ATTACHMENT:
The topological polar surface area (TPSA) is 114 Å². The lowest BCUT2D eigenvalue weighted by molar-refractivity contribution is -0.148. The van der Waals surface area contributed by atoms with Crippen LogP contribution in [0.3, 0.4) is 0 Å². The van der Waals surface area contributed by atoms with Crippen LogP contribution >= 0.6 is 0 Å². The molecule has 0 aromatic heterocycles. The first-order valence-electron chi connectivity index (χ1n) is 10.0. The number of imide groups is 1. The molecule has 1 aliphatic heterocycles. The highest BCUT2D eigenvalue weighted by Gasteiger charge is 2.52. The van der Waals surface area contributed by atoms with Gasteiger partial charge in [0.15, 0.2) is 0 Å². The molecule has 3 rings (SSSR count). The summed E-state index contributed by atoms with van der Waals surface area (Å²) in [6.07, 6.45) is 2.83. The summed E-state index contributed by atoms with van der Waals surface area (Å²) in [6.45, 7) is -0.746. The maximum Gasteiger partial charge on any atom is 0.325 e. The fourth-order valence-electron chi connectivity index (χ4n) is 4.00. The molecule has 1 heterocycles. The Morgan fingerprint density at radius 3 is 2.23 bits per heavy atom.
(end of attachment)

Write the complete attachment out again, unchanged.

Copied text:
The topological polar surface area (TPSA) is 114 Å². The lowest BCUT2D eigenvalue weighted by molar-refractivity contribution is -0.148. The van der Waals surface area contributed by atoms with Crippen LogP contribution in [0.3, 0.4) is 0 Å². The van der Waals surface area contributed by atoms with Crippen LogP contribution >= 0.6 is 0 Å². The molecule has 0 aromatic heterocycles. The first-order valence-electron chi connectivity index (χ1n) is 10.0. The number of imide groups is 1. The molecule has 1 aliphatic heterocycles. The highest BCUT2D eigenvalue weighted by Gasteiger charge is 2.52. The van der Waals surface area contributed by atoms with Gasteiger partial charge in [0.15, 0.2) is 0 Å². The molecule has 3 rings (SSSR count). The summed E-state index contributed by atoms with van der Waals surface area (Å²) in [6.07, 6.45) is 2.83. The summed E-state index contributed by atoms with van der Waals surface area (Å²) in [6.45, 7) is -0.746. The maximum Gasteiger partial charge on any atom is 0.325 e. The fourth-order valence-electron chi connectivity index (χ4n) is 4.00. The molecule has 1 heterocycles. The Morgan fingerprint density at radius 3 is 2.23 bits per heavy atom.